Petersen said grants are also possible through CalAIM, a state program that provides services to people enrolled in Medi-Cal.

“When we’ve got an opportunity for funding, we’re going to start and move forward with the faith that we’re going to continue to try, continue to prioritize it and find a way to make it continue,” Petersen said. 

Wilson said that people living along the levee have said they want to participate in the project. The additional money, she said, is a question for the future.

“We can’t guarantee what three years is going to look like for any nonprofit,” Wilson said. “But what we do is operate in good faith,” she said. “And right now we have the need, right now we have the money and right. Now we have people that need help. That’s the way we’re going to move.”

Still, that uncertainty troubles Watsonville City Councilman Jimmy Dutra, who said he is “completely against” the project after the council heard a report of the upcoming project Tuesday night.

“You can have empathy and also be pragmatic and use common sense for a project that’s going to be sustainable,” he said. “This project is only funded for two years, and even after last night, both Monterey County and Santa Cruz County were not guaranteeing it was going to continue beyond that.”

Dutra also worries that, if the funding runs out with nothing to replace it, the people living there would have nowhere to go, making Watsonville’s growing homelessness problem even worse.

 He also says that the six-month time limit is unrealistic.

“It takes many months for the people to save money and to be appropriately placed,” he said. “I think saying, ‘we’re going to try to get you into housing after six months,’ that is lying to the community. That does not happen.”

Watsonville City Councilman Casey Clark, who works in the private mental health sector, says that without guaranteed ongoing funding—and with only six months in which to provide supportive services—the program could in fact make the problem worse if the program ends.

Clark also expressed concern that Community Action Board of Santa Cruz County (CAB), which has been selected to provide supportive services at the village, has no experience doing so.

“You guys don’t have experience in this, and this is very specialized stuff that you’re going into,” he said. “We need some standards here, or it’s just going to be a total mess, and our emergency services are already taxed, and this has the potential of adding to that.”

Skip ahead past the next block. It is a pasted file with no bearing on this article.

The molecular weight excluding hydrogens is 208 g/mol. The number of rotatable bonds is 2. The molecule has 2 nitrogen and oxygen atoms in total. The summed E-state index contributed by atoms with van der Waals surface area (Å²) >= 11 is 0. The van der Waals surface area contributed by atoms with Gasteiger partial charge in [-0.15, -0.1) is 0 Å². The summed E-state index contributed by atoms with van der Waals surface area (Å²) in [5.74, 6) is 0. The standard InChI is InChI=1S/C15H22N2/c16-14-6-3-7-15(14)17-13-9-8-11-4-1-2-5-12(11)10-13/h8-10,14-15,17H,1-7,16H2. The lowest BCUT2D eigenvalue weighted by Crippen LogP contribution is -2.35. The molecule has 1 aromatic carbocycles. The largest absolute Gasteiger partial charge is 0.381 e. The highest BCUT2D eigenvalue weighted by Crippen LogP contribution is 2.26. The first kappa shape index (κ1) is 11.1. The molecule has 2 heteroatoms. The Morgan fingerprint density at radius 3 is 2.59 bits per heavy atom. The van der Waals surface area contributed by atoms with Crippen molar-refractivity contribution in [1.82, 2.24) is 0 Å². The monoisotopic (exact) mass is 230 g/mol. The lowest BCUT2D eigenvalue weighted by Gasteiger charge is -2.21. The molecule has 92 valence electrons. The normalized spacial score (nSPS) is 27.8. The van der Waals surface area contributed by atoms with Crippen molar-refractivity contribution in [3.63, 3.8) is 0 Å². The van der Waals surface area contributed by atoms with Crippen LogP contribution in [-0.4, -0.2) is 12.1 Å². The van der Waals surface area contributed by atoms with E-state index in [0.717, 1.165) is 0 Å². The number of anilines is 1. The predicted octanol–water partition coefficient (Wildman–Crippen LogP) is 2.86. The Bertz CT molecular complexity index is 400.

CAB Assistant Director  Helen Ewan-Storey acknowledged that the organization has no experience running such a facility. 

“But we’ve been doing our research,” she said. 

Ewan-Storey added that CAB is working with both counties, the city and other partners, and has visited the sites of other programs.

CAB already has two staff running a housing placement program, and an outreach specialist, and plans to hire new staff, including case managers.

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General assignment reporter, covering nearly every beat. I specialize in feature stories, but equally skilled in hard and spot news. Pajaronian/Good Times/Press Banner reporter honored by CSBA. https://pajaronian.com/r-p-reporter-honored-by-csba/


  1. It seems to be that this is another band-aid placed over a bullet wound. At best is solution would provide six month housing for homeless individuals at worst it will be half finished before state funding is pulled due to the 70+ billion dollar deficit
    The city is raising taxes on residents and landlords like myself rents have to increase to pay for city services. Has anyone noticed haw many self storage facilities have been built in SC county?
    Landlords like myself find these a great alternative to building affordable housing. Easy carefree and when tenant defaults the contents get auctioned off. No rent control no evictions no hassles
    The homeless crisis needs a bullet proof approach that works long term for them